In this first-year seminar course, we learn about how sound is produced by musical instruments, and how those sounds have been used in music-making from the twelfth century to the present day. Like its subject, the course is a mixture of the objective/technical and the subjective/aesthetic, and the class provides a model of how the two types of analysis can fruitfully be brought to bear on a single topic.
The students make use of their understanding of the acoustics of conventional
instruments to design and build unique instruments of their own.
The "Grand Finale" of the class is a concert played upon those instruments,
which is open to the public. Some pictures and video clips
from the 1999 performances can be found here,
and pictures from the 2000 performance are here.
Wind instruments made by this year's class are pictured here. The stringed instruments made by the 2000 class are here,
and the wind instruments they made are here.
(If you would like to see the stringed instruments the students made by the students in the 1999 class, click here. Their wind instruments are shown here.) Other pictures from the Fall 2000 class are found here.
No, these students do not have turnips in their ears. They are using Helmholtz resonators to help them hear the higher partials of a compound tone.
|Prof. Laurie McNeil
Dept. of Physics and Astronomy
Phillips Hall 166
|photos courtesy of Dan Sears, UNC News Bureau|
|Prof. Brent Wissick
Dept. of Music
Hill Hall 102
|Class meetings:||Tuesdays 2:00 - 2:50 p.m.|
|Thursdays 2:00 - 3:40 p.m.|
|Phillips Hall 275 or Hill Hall 202 (as announced)|
|Final exam:||Tuesday, May 6 at 2:00 p.m. in Phillips Hall 275|
|Textbooks:||Measured Tones by Ian Johnston|
|On the Sensations of Tone by Hermann Helmholtz|
|The Six Brandenburg Concertos by J.S. Bach|
|Additional articles posted on class website|
Each student is expected to do the assigned reading before coming to
the class for which it is designated, and to participate in class discussions
and other activities.
|Grading:||5%||Shorter assignments (2)|
|20%||Etude reports (4)|
|15%||Oral presentations (3, including Grand Finale)|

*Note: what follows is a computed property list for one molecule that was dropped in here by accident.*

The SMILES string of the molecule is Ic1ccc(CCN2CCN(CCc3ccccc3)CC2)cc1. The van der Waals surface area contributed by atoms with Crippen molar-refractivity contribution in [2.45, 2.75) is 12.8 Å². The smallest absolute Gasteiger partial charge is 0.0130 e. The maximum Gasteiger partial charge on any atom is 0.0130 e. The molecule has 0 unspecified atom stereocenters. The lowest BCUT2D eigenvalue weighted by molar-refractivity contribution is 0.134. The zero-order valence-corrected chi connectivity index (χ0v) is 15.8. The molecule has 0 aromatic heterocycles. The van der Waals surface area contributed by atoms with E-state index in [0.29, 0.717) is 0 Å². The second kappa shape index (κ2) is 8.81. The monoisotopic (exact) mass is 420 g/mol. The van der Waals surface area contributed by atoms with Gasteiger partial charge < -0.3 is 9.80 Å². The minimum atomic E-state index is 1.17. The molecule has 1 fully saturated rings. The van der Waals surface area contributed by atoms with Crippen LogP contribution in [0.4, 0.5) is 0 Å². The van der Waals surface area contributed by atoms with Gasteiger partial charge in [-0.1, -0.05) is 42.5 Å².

|20%||Longer assignments (3)|
Enrolled students can find more detailed information about the assignments (and much else) here.
CLASS TOPICS, LOCATIONS, AND ASSIGNMENTS
|January 7 Hill 202
Introduction to course; objective and subjective analyses
|January 9 Phillips
Simple harmonic motion, waves, superposition
MT 1-4, 28-36, 56-67, App. 2; H 25-36
|January 14 Hill 202
Music theory, ancient Greek theory
MT 4-16; H 15-17, 257-261
Physics concept exercise due
|January 17 Hill 202
Triads and scales, Greek modes, overtones
MT 17-27; H 50-51, 262-263
"Who I am" statements must be posted by Jan. 15
|January 21 Phillips
Violin and guitar families; Standing waves on a string
MT 44-47, 131-111; H 36-49
Music exercise due
|January 23 Phillips
Etude #1: plucked and hammered strings
MT 88-119; Etude instructions from Website
|January 28 Hill 202
Visit from John Pringle, luthier
A Night at the Opera II: Arias, Duos and Variations by Mozart, Rossini, Donizetti and Beethoven. Faculty recital by Prof. Wissick, with faculty, students and guest artists. 8:00 p.m. in Hill Hall, free admission.
Report on Etude #1 due
|January 30 Hill 202
Differences within the string family; cavity modes; physics of the bowed string
MT 119-130; "Physics of Violins", "Concerto for Pencilina and Sewer Flute," "Physics of the Bowed String"
|February 4 Hill 202
Brandenburg #3 and #6; strings played together
|February 6 Phillips
Etude #2: real stringed instruments
H 80-86; Etude instructions from Website
|February 11 Hill 202
Brandenburg #5; Keyboard family; sound boards
MT 74-85; H 74-80;"Acoustics of the Harpsichord," "Physics of the Piano"
Rewrite of Etude #1 report due
|February 13 Phillips
Oral presentations on home-made stringed instruments
|February 18 Phillips
Temperaments; original vs. modern instruments
MT 67-73, App. 3; H 310-330
|February 20 Hill 202
Percussion: membranes and bars
MT 247-264; H 40-41
|February 25 Person
Keyboards and temperaments continued: visit from Elaine Funaro
"How my instrument works" paper due
|February 27 Hill 202
Percussion continued: real instruments
"Physics of Kettledrums"
|March 4 Hill 202
|March 6 Hill 202
|March 18 Phillips 275
Wind instruments; organ pipes;
Visit to the University Methodist Church pipe organ at 3:00 p.m.
MT 41-43, 178-191; H 88-102
|March 20 Hill 202
Orchestration, registers; Brandenburg #2
Adler 266-282, 284-302
"Argument" paper due
|March 25 Phillips 275
Reeds: valves and columns; Flutes and turbulence
MT 210-220;"Physics of Wood Winds"
|March 27 Phillips 275
Etude #3: pipe length and finger holes
MT 191-210, App. 5; "Physics of Organ Pipes"; Etude instructions from Website
|April 1 Phillips 275
Brass: a flare for sound
MT 37-40, review App. 5
Report on Etude #3 due
|April 3 Phillips 275
Etude #4: end bells
MT 48-55; Etude instructions from Website
Free topic choice due
|April 8 Hill
Brass continued: orchestration
Report on Etude #4 due
|April 10 Hill
Oral presentations on home-made wind instruments
Psychoacoustics: tonotopic organization
|April 15 Hill
201 (piano lab)
Psychoacoustics continued: auditory illusions
CP "Pitch, periodicity, and auditory organization"
Free topic bibliography due
|April 17 Phillips 275
Concert hall acoustics: Hark the sound of Tar Heel spaces
MT 152-170, 237-239, App. 4
|April 22 Phillips 275
Concert hall acoustics continued: Sabine and beyond
"Science and Art Converge in Concert Hall Acoustics"
Free topic paper due
|April 22 Person Recital Hall
The Grand Finale: original compositions on original instruments
Reading assignments: MT is Measured Tones, H is
the Sensations of Tone, Adler is The Study
of Orchestration, which is on reserve in the Music Library, all other titles refer to articles posted on the website.